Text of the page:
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Lawmakers Vote To Open Palo Alto Foothills Park To Public Ending Decades-Old Restrictive Policy

PALO ALTO (CBS SF) - Ending a decades-old restrictive policy, the Palo Alto City Council voted to open Foothills Park to all people.

In a 5-2 vote, the Council ended a 60-year old policy that allowed only Palo Alto residents and their accompanied guests into the park.

The policy has come under fire for years, but the City Council stood firm, refusing to open the park, even amid protests. Bowing to pressure, Monday night's vote came after the ACLU filed a lawsuit on behalf of the NAACP of Silicon Valley in September, challenging the policy, calling it unconstitutional and discriminatory.

"Well into the middle of the 20th century, lending institutions, government agencies, and private individuals combined to prevent Black Americans from residing or purchasing homes in the City," the group said in its court filing. "The Ordinance perpetuates this historic exclusion and violates the constitutional rights of individuals who are not Palo Alto residents."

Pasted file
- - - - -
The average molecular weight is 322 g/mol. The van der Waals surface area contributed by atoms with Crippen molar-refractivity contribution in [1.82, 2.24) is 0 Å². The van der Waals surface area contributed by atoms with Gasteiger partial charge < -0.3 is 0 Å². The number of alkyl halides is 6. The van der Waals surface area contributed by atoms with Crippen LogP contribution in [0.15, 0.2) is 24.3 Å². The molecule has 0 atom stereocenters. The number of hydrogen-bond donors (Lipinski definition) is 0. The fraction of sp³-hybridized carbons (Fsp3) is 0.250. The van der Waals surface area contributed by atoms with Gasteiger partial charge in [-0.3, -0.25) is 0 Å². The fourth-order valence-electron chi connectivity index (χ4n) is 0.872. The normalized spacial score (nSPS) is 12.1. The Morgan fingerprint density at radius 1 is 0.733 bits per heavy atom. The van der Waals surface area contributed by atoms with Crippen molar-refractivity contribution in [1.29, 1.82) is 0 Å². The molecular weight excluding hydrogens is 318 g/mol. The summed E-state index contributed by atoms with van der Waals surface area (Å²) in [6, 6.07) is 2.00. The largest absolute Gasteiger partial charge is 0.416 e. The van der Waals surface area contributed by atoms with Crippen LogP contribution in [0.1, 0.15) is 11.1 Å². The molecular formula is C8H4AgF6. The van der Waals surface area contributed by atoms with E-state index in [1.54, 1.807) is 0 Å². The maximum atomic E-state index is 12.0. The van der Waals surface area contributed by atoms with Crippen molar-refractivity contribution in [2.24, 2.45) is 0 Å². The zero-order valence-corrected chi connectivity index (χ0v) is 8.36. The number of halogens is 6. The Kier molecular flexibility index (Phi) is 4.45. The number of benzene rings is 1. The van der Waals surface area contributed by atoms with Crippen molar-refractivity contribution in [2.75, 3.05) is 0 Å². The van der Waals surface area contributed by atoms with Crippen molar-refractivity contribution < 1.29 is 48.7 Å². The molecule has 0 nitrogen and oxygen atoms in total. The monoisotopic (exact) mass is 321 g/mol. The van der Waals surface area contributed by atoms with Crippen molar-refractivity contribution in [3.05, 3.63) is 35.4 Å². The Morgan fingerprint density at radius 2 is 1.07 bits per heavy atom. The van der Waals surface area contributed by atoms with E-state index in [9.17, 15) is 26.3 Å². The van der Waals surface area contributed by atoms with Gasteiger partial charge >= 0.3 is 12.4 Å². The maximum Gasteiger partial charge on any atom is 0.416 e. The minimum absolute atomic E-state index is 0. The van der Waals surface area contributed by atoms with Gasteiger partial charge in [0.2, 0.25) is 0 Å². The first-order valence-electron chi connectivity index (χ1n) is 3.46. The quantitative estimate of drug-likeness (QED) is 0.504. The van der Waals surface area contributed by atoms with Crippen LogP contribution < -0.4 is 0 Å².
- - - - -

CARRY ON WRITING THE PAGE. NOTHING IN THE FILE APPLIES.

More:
Palo Alto mayor Adrian Fine told the East Bay Times, he was "sorry it's taken a lawsuit to get us here."

In September, Mayor Fine called the policy inequitable.

"Effectively we're saying, you can only enter Foothills Park if you're wealthy enough to live Palo Alto," he said.

The Council also voted to continue the maximum capacity of 1,000 persons at one time (approximately 370 vehicles) and to ensure that Palo Alto residents have first access to reservations for Towle Campground, Oak Grove Picnic Area and the Interpretive Center Meeting Room.

Members also voted to temporarily reduce the maximum capacity to 750 visitors at one time (approximately 250 vehicles) for the first 90 days of opening Foothills Park to the general public.

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